The percentage IELT increase on paroxetine was significantly greater than on sertraline (P<0.04) and fluoxetine (P<0.08), but did not differ from clomipramine (<0.06). The effects of clomipramine were not significantly different from those of fluoxetine (P=0.58) and sertraline (P=0.76). On the basis of data provided by this meta-analysis, the rank order of efficacy to increase the IELT was: (1) paroxetine (783% IELT increase, 95% CI: 499–1228%), (2) clomipramine (360%, 95% CI: 201–644%), (3) sertraline (313%, 95% CI: 161–608%), (4) fluoxetine (295%, 95% CI: 200–435), (5) placebo (47%, 95% CI: 29–76%), noting that clomipramine, sertraline and fluoxetine had about the same effect (Table 4).
Meta-analysis of on-demand treatments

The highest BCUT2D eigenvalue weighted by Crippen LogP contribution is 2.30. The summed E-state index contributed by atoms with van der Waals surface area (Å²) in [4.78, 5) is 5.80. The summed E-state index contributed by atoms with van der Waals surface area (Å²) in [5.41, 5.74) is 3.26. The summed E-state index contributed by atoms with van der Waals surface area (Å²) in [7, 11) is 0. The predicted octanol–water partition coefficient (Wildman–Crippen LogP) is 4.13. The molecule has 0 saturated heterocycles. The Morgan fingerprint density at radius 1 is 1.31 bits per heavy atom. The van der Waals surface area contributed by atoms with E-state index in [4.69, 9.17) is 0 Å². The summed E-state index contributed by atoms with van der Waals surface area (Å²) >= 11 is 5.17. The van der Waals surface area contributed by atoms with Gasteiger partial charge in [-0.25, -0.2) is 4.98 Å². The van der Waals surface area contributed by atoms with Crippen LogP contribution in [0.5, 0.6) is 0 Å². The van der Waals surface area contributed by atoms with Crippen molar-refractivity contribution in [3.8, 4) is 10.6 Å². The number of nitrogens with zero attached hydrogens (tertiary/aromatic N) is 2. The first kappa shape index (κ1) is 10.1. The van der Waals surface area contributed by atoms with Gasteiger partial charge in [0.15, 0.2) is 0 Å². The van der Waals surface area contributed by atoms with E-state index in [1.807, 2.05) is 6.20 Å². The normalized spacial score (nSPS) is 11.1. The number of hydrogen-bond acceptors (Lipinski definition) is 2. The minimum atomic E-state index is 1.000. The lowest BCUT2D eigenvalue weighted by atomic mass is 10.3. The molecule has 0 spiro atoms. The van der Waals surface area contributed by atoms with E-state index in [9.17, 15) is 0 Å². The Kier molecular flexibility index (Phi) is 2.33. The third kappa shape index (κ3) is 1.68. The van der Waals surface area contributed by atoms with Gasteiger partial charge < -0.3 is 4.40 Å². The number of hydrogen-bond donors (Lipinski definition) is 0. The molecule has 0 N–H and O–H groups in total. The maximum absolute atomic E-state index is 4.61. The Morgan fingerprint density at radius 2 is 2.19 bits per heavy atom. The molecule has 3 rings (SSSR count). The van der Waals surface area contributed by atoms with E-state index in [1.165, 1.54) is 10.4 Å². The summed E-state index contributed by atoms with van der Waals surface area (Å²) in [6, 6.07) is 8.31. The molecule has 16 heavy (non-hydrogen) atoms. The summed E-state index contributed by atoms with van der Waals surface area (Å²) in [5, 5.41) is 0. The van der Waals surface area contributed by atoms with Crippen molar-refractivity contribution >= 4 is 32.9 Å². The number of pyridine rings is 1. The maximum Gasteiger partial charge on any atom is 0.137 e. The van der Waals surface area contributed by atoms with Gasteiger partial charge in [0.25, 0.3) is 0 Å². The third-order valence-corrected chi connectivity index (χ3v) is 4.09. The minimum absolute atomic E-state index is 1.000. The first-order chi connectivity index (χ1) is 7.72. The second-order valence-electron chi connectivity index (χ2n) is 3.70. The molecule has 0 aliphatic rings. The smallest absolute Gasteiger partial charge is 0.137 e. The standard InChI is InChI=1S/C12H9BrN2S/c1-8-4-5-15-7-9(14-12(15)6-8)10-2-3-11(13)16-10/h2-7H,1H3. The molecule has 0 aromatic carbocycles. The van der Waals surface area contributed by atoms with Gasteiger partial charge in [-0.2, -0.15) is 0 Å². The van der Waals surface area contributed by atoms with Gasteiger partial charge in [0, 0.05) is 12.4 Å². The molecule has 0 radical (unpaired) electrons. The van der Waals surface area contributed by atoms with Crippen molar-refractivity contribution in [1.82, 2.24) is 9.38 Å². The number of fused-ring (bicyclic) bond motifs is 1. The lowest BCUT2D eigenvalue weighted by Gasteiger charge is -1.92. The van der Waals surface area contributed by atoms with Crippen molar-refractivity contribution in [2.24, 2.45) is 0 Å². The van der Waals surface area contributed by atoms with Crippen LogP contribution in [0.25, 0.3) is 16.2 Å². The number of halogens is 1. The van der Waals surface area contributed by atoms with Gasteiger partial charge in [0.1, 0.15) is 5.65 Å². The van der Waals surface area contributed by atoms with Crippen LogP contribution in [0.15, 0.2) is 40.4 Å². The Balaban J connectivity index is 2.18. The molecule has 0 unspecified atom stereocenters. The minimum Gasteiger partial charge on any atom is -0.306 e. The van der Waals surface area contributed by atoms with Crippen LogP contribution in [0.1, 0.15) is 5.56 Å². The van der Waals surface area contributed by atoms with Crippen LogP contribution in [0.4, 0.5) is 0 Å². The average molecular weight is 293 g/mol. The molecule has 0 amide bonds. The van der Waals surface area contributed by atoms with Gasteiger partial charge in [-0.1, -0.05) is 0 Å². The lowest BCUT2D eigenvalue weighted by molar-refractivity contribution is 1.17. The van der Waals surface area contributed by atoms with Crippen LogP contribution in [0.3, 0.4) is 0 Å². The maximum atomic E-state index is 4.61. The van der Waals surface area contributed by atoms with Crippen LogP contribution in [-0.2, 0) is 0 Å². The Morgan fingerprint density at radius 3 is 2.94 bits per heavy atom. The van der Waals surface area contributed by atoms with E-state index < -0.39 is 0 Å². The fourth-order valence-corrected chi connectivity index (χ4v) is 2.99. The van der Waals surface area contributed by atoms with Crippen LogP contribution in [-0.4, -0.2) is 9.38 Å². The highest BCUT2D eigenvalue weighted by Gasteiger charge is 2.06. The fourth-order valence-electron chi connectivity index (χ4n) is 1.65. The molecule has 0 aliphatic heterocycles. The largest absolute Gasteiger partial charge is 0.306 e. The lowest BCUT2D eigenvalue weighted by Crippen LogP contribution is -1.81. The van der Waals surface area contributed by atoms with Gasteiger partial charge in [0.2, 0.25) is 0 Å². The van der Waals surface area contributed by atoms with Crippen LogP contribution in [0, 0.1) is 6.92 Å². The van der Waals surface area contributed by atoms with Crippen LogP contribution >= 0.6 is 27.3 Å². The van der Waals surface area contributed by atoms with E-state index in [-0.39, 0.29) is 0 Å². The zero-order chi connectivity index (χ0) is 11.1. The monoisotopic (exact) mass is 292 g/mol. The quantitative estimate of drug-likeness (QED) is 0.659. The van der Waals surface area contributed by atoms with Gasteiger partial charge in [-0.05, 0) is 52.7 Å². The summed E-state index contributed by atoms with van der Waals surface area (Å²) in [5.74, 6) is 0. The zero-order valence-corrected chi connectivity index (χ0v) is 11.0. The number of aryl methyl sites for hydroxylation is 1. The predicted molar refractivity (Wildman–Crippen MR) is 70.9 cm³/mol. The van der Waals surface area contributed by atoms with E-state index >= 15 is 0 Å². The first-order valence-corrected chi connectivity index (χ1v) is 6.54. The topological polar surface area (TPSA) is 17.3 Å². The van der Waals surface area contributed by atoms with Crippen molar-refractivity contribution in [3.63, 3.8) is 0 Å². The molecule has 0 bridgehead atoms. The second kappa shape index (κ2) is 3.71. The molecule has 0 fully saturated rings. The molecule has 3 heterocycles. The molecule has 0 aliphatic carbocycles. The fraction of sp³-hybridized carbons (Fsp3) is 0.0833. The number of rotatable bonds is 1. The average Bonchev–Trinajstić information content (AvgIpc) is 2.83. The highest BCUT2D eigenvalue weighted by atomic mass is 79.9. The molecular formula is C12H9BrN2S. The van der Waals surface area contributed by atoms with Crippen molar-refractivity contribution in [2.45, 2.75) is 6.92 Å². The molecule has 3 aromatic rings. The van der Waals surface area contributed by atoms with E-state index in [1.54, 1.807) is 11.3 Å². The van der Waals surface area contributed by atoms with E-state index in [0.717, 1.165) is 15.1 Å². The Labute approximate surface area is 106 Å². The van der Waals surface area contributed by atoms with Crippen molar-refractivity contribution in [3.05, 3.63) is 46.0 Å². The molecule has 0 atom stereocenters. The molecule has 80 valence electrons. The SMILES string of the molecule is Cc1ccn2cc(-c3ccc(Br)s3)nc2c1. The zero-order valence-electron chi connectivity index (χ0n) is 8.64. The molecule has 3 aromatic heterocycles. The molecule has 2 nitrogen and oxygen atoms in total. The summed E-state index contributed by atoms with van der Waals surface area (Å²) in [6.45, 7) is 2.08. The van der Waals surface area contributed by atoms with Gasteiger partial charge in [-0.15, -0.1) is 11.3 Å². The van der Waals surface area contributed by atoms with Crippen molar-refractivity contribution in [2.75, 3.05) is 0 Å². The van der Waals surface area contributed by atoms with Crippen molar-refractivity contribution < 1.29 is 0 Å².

Parrallel to daily treatment, a rather similar rank order of efficacy of paroxetine, sertraline and clomipramine was demonstrated. Although clomipramine only showed a mild increase of the percentage IELT (mean (95% CI); 263 (60–1152)%, P<0.05), clear significance was achieved with paroxetine and sertraline. The delay after paroxetine had a mean (95% CI) 929 (398–2166)%, P<0.001 and after sertraline 553 (210–1457)%, P<0.01. However, caution is needed in interpreting the on-demand treatment data. One should keep in mind that the studies which were included in the meta-analysis greatly differed in methodology (Table 2). The studies were unbalanced for the antidepressants used, baseline IELT values, design (double-blind vs open) and assessment techniques (questionnaire vs stopwatch). Apart from these arguments, due to the very limited numbers of publications, no final conclusions could be drawn with regard to dose relationships and the influence of baseline IELT on predicting the drug response. Moreover, apart from one double-blind study with a watch,87 there are as yet no double-blind studies using a stopwatch for on-demand treatment. Similarly, all double-blind on-demand placebo treatments82, 83, 84 were evaluated without a stopwatch.